FTC Identity Theft Victim's Complaint and Affidavit
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FTC Identity Theft Victim's Complaint and Affidavit

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Video instructions and help with filling out and completing FTC Identity Theft Victim's Complaint and Affidavit

Instructions and Help about FTC Identity Theft Victim's Complaint and Affidavit

You can help limit the damage from identity theft with some quick responses placing a fraud alert on your credit reports filing a complaint with the FTC and then filing a police report taking these steps will give you some important tools to deal with other problems that may come up like charges you didn't authorize on your credit card phone or utility bills like ATM withdrawals or debit card purchases you didn't approve like getting a letter from the IRS saying someone has filed for a tax refund in your name keep records of your calls and copies of documents if these problems do come up later you'll have the necessary tools close at hand for more tips and tools on dealing with identity theft visit ftc.gov/idtheft that's ftc.gov/idtheft

FAQ

How do you find out if you have credit or debit cards that are being used by someone else and that you are a victim of identity theft?
Everyone is entitled to a free credit score per year.   So, make sure you take time every year to obtain your scores from the three big credit bureaus: Equifax, Experian and Transusion.   How to Check Your Credit Score has instructions on how obtain the reports   With your credit report, you can see all open lines of credit and identify anomalies.   If anything is fishy, you can contact the credit bank, credit bureau, etc to get more information or dispute.  While you can get your reports more than once a year, but you will have to pay for them.For more protection, you can sign up for a credit monitoring service.  Most are paid subscriptions, but some offer free services with an option to upgrade.  As an example, the password manager Lastpass also offers a free credit monitoring service.   It will alert you every time there is a credit check, although you need to subscribe to the paid version to get more information.   I would highly suggest reading through this article: Are Credit Monitoring Services Worth It? for more information, tips and advice.
How can a person rent a room/apartment without going through a background check (what if someone is an identity theft victim for example and is leery to shell out information)?
Turn this around for another way of looking at it.“How can a landlord rent a room/apartment without going through a background check to determine that the applicant can afford the rental, and has no history of cheating on rent or damage to another landlord’s rental property?”There tend to be more deadbeat tenants than skeezy landlords, IMO.A tenant can help this by obtaining their own credit report and removing account numbers and/or Social Security ID #s - . At that point, landlord is only looking for info on criminal records, landlord referrals - past addresses need to be provided, but that shouldn’t create an identity theft issue.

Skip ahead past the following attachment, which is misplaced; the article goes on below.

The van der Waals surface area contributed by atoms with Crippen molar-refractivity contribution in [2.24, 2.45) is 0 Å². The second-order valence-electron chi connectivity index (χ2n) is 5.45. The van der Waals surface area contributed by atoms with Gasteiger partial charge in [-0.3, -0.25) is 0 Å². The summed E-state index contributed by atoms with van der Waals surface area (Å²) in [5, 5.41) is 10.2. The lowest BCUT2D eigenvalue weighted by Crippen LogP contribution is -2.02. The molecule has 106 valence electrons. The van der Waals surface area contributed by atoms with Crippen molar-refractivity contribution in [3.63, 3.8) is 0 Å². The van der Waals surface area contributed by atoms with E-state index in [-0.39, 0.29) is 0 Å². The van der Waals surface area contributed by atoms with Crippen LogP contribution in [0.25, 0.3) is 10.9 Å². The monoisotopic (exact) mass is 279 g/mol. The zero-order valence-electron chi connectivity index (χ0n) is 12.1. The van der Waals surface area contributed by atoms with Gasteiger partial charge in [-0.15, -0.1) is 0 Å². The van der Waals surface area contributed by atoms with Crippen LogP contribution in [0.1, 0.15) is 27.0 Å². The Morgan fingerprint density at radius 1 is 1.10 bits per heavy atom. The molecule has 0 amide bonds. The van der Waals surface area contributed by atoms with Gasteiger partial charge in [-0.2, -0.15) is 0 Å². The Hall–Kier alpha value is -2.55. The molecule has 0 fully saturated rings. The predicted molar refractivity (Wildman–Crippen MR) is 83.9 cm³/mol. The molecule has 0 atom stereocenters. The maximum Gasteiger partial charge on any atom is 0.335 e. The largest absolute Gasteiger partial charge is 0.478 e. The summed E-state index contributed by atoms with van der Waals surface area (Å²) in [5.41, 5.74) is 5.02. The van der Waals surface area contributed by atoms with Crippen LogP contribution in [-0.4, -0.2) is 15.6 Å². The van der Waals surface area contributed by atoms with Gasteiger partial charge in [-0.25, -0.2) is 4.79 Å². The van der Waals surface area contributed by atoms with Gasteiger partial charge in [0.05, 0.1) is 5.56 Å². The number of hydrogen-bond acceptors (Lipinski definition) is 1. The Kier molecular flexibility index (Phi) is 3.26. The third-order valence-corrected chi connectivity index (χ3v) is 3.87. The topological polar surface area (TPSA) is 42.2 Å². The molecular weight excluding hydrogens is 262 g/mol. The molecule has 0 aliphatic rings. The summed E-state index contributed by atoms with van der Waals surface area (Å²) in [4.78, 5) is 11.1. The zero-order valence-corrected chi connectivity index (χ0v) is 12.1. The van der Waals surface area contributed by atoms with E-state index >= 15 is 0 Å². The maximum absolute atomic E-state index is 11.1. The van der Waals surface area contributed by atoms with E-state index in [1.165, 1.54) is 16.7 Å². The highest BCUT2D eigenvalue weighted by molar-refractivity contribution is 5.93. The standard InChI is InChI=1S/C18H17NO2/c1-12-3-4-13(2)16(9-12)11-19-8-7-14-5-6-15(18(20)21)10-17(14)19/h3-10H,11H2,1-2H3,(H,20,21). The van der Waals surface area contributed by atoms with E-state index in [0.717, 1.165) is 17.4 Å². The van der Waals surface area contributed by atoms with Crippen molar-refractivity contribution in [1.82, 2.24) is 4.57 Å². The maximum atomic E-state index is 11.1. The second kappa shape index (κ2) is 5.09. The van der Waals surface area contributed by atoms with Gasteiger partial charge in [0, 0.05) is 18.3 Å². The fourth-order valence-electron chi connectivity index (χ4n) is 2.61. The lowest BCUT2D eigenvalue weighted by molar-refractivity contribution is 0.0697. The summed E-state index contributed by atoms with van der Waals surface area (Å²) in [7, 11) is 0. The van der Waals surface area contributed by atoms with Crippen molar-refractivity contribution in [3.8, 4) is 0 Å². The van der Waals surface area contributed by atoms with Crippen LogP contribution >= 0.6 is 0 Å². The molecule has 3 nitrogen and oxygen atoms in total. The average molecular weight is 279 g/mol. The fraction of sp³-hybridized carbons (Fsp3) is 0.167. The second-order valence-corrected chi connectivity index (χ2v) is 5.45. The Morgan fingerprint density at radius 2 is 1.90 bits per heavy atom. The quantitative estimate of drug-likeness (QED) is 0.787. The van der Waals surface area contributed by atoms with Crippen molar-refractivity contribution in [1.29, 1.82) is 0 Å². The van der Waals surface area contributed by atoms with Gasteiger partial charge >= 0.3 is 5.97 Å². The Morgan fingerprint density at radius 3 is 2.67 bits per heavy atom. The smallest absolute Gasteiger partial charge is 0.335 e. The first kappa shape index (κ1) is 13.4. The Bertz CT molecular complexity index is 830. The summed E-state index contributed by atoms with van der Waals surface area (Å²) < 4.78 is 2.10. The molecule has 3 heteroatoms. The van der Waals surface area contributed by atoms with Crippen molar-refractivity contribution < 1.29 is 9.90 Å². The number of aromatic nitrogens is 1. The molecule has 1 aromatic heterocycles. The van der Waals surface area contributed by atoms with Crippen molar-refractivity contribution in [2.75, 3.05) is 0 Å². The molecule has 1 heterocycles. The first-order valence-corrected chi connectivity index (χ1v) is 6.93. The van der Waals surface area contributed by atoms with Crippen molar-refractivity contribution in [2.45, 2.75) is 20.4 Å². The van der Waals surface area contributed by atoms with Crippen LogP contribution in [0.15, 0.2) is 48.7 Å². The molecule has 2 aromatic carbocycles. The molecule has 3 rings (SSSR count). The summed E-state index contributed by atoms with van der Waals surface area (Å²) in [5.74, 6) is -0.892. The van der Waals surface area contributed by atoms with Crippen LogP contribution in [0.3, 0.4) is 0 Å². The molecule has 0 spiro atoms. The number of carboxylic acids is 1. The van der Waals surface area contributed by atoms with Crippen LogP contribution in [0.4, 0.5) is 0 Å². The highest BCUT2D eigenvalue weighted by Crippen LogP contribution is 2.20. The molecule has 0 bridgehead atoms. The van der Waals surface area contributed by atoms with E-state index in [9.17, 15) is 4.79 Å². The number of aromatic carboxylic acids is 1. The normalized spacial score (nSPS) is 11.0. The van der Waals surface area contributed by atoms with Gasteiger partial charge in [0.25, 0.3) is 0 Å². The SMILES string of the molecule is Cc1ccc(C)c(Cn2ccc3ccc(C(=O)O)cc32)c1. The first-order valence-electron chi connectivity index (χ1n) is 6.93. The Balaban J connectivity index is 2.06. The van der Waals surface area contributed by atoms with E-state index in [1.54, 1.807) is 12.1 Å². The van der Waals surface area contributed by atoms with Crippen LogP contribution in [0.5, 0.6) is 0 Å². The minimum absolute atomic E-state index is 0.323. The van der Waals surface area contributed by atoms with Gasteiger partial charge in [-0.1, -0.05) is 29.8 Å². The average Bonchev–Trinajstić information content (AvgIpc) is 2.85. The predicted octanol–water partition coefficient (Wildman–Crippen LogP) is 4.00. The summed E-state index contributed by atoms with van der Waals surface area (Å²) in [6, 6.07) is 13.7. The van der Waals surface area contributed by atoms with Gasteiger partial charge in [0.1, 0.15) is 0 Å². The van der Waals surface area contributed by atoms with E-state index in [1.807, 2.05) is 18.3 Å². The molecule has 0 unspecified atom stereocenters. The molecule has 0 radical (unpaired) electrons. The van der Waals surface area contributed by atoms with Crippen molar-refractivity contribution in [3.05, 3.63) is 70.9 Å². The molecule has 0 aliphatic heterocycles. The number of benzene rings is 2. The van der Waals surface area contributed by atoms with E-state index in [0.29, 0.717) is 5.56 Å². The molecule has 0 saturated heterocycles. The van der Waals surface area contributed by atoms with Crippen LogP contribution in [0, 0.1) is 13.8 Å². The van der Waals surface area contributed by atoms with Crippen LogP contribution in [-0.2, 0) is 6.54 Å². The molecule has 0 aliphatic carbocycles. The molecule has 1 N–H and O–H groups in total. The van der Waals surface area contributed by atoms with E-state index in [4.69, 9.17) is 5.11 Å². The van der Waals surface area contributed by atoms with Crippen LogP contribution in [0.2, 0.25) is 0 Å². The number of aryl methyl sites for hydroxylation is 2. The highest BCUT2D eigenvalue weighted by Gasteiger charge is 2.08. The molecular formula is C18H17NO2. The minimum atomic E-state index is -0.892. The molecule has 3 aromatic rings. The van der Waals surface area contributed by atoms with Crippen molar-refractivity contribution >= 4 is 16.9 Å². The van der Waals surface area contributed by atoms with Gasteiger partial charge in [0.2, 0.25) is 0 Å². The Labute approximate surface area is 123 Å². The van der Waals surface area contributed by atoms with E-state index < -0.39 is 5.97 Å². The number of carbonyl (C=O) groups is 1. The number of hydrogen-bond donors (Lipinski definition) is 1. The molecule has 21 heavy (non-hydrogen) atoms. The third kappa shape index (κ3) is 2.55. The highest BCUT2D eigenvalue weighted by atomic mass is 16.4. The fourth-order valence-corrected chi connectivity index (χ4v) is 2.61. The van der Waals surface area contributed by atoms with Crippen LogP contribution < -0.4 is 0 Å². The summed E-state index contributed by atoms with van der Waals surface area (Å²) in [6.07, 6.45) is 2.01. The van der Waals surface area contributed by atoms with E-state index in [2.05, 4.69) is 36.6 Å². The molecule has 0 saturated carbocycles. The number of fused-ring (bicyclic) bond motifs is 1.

I found out someone is using some else's SSN. How can I find the name and contact the person and let them know they are a victim of identity theft?
You can contact the FBI with that information or you could call the Social Security Administration or the State Labor Department. They can handle it without giving you confidential information you are not entitled to. The Internal Revenue Service is another possibility. They will give you a 10% finder’s fee for any tax money they pick up.
I found out that someone is using someone else's social security number. How do I find the real owner and let them know they are a victim of identity theft?
I would start here:Office of the Inspector General, SSARather than you finding the real owner, let the SSA do it.
Identity theft: How dangerous is it to toss out old catalogs and other junk mail without obliterating my name and address from them?
It's extremely dangerous for anyone to know your name and address as nothing would prevent such a person from knocking on your door and then saying your name, combined with some form of greeting, when you opened the door.  Even if you wisely choose never to open your door, such a person could say your name while you were on the other side of that door, in a foyer perhaps, which you would be forced to hear.  This person could just say your name outloud anywhere, in a bar or a Starbucks, and act like he or she knew you, and if anyone says otherwise, respond, "well then how do I know his home address?"
How hard is it to get a new Social Security number if I have been a victim of identity theft for three years and the criminals still are on the loose?
I'm sorry you had to experience this, Identity theft is first and foremost a legal issue.  I am curious to know what have you tried to address the situation with the theft of your social security?  I am not an attorney and can not provide legal advice, what I would like to do is educate people and share information on a service that I think is the best in the world  at what they do. IDShield, a division of LegalShield, continues that mission by providing identity protection to more than a million people in 50 states and four Canadian provinces. No other company combines the expertise of the most knowledgeable identity protection specialists in the industry with an exclusive partnership with Kroll, the worldwide leader in theft investigation services. 24/7, 365 days a year, our team of dedicated individuals does whatever it takes, for as long as it takes, to keep you and your family safe: http:// www.legalshield.com/hub/...
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